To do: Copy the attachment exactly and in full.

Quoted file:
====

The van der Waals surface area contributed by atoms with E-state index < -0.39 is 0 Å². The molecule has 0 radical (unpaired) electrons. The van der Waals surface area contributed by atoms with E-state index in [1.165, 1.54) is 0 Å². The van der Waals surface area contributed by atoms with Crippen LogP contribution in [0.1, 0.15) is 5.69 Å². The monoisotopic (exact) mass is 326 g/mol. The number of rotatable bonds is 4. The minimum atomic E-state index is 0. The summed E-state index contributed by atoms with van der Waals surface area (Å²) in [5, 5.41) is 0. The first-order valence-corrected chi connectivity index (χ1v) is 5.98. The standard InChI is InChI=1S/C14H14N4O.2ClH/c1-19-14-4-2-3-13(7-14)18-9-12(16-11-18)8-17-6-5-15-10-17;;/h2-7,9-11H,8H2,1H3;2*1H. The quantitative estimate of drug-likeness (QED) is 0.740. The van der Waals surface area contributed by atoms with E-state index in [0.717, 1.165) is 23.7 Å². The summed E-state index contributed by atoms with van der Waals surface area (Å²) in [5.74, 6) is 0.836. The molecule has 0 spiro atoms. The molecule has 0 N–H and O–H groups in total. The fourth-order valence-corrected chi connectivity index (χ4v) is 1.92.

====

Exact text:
The van der Waals surface area contributed by atoms with E-state index < -0.39 is 0 Å². The molecule has 0 radical (unpaired) electrons. The van der Waals surface area contributed by atoms with E-state index in [1.165, 1.54) is 0 Å². The van der Waals surface area contributed by atoms with Crippen LogP contribution in [0.1, 0.15) is 5.69 Å². The monoisotopic (exact) mass is 326 g/mol. The number of rotatable bonds is 4. The minimum atomic E-state index is 0. The summed E-state index contributed by atoms with van der Waals surface area (Å²) in [5, 5.41) is 0. The first-order valence-corrected chi connectivity index (χ1v) is 5.98. The standard InChI is InChI=1S/C14H14N4O.2ClH/c1-19-14-4-2-3-13(7-14)18-9-12(16-11-18)8-17-6-5-15-10-17;;/h2-7,9-11H,8H2,1H3;2*1H. The quantitative estimate of drug-likeness (QED) is 0.740. The van der Waals surface area contributed by atoms with E-state index in [0.717, 1.165) is 23.7 Å². The summed E-state index contributed by atoms with van der Waals surface area (Å²) in [5.74, 6) is 0.836. The molecule has 0 spiro atoms. The molecule has 0 N–H and O–H groups in total. The fourth-order valence-corrected chi connectivity index (χ4v) is 1.92.